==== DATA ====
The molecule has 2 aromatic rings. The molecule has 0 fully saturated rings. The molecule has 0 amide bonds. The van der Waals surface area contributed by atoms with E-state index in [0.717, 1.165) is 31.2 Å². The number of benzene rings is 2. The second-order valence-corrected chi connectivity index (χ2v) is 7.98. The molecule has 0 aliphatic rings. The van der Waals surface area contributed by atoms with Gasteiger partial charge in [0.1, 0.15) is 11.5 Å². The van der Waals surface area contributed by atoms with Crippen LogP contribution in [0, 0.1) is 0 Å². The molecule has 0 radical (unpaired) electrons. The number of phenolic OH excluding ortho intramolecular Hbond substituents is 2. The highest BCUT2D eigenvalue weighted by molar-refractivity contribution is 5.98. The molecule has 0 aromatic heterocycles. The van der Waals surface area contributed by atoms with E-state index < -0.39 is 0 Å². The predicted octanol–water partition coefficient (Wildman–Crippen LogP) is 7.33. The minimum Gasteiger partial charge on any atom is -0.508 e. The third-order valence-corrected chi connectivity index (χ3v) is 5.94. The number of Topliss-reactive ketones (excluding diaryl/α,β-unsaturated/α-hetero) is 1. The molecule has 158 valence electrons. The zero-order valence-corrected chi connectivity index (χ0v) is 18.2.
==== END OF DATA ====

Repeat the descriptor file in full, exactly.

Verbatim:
The molecule has 2 aromatic rings. The molecule has 0 fully saturated rings. The molecule has 0 amide bonds. The van der Waals surface area contributed by atoms with E-state index in [0.717, 1.165) is 31.2 Å². The number of benzene rings is 2. The second-order valence-corrected chi connectivity index (χ2v) is 7.98. The molecule has 0 aliphatic rings. The van der Waals surface area contributed by atoms with Gasteiger partial charge in [0.1, 0.15) is 11.5 Å². The van der Waals surface area contributed by atoms with Crippen LogP contribution in [0, 0.1) is 0 Å². The molecule has 0 radical (unpaired) electrons. The number of phenolic OH excluding ortho intramolecular Hbond substituents is 2. The highest BCUT2D eigenvalue weighted by molar-refractivity contribution is 5.98. The molecule has 0 aromatic heterocycles. The van der Waals surface area contributed by atoms with E-state index < -0.39 is 0 Å². The predicted octanol–water partition coefficient (Wildman–Crippen LogP) is 7.33. The minimum Gasteiger partial charge on any atom is -0.508 e. The third-order valence-corrected chi connectivity index (χ3v) is 5.94. The number of Topliss-reactive ketones (excluding diaryl/α,β-unsaturated/α-hetero) is 1. The molecule has 158 valence electrons. The zero-order valence-corrected chi connectivity index (χ0v) is 18.2.